I hope you had a relaxing Labor Day Weekend. I for one am happy that Fall is slowly but surely heading our way. Paul and I have one last “Summer” getaway planned, but then it’s on to the crisper temperatures that I love so much.
August has become the start of my new fitness year – mainly because I love these planners from the Saint Michael’s College bookstore so much. They make PERFECT workout journals! If I can record my progress and lend a little support to my alma mater at the same time, I’m happy.
At the beginning of every September, I go back to the first pages of last year’s planner to compare my progress. It’s truly an eye opening reality check! I tend to get so caught up in my day-to-day ebb and flow that I lose sight of how far I’ve actually come.
I was pretty psyched to do some calculations today and compare my year over year 1 rep max for each of my major lifts. I thought it would be fun to share the numbers with you all, and briefly go over what my training has looked like this last year.
First off, for those of you who don’t know, your 1 rep max is defined as the most weight (within 95%) you can lift for 1 repetition only. Bodybuilding.com has a super easy and helpful calculator if you’d like to figure out your own numbers!
Before I get to the numbers, let me describe my 2015-2016 training.
Last August I decided to get serious about weight training, with the help of my Personal Trainer man-friend, Paul. I had already been powerlifting for about a year, but I had started to stall out a bit and needed to revamp my program.
Paul suggested I try Starting Strength, Mark Rippitoe’s guide to, well, starting your strength training program. The plan is designed to get a novice lifter to proficiency with barbell movements quickly. Each day you’re in the gym, you Squat, Deadlift and Press.
Doing each of those compound movements at a high frequency allows you to add significant weight to each lift week over week. This program worked well for me for the 10 or so weeks that I followed it and I was able to add TWENTY FIVE pounds to each of my compound lifts (squat, bench and deadlift). That’s a serious amount of weight in a short time frame if I do say so myself.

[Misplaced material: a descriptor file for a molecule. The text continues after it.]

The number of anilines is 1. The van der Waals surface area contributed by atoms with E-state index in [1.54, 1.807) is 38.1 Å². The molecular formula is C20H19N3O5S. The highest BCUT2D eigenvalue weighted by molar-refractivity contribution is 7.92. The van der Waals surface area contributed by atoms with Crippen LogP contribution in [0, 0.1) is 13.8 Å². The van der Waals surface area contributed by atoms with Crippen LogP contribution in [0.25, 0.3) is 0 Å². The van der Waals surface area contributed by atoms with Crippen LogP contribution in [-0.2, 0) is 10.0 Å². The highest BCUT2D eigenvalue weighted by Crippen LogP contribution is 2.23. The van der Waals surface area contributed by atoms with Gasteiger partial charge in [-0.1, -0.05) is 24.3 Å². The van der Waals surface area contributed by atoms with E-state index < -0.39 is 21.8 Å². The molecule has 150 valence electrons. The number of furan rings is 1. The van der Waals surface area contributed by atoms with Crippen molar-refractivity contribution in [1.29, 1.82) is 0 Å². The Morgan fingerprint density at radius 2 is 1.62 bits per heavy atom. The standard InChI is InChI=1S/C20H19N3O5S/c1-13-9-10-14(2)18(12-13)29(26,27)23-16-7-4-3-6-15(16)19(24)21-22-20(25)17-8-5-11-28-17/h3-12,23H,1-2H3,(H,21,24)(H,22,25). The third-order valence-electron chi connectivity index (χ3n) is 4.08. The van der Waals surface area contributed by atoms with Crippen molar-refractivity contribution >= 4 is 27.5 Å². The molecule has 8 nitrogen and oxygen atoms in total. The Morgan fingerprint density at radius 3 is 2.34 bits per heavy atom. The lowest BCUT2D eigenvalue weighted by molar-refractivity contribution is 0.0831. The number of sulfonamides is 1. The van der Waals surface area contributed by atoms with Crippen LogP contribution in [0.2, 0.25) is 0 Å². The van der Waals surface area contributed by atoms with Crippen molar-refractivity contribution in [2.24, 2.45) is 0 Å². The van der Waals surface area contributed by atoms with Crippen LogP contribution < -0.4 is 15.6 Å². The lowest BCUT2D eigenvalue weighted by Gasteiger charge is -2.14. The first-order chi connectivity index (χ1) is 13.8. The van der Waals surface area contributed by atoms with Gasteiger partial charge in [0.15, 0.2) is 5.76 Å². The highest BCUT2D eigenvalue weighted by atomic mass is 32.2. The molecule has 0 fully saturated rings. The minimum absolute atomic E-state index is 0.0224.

Alas, I began to feel burned out, as I am apt to do. The sheer volume of weight I was moving weekly was taking a toll on my central nervous system and telling me to slow down. I still felt that my squats were a weak point (and still do to this day), so Paul helped me design a program that kept me practicing them multiple days a week, but throwing in other movements such as power cleans and lighter accessory work as well. This helped me to recover and feel less exhausted day in and day out.
December brought me to 5/3/1.
A program that Paul will tell you I struggled to grasp the concept of. I’ll save you my piss poor explanation, and direct you instead to this article where you can learn the gist of the program.
Basically, 5/3/1 is a series of 4 week cycles where 1 week you work at 65 – 85% of your max for 5 reps, the next at 70 – 90% for 3 reps, then at 75%, 85% and 95% for 5, 3 and 1 reps before taking a recovery on week 4. This program is designed to get you STRONG and really help increase those 1 rep maximums. This program worked like a charm for me and I really enjoyed the variation from week to week. I was able to increase my 1 rep max on each of the lifts significantly during the 5 months I spent on this program.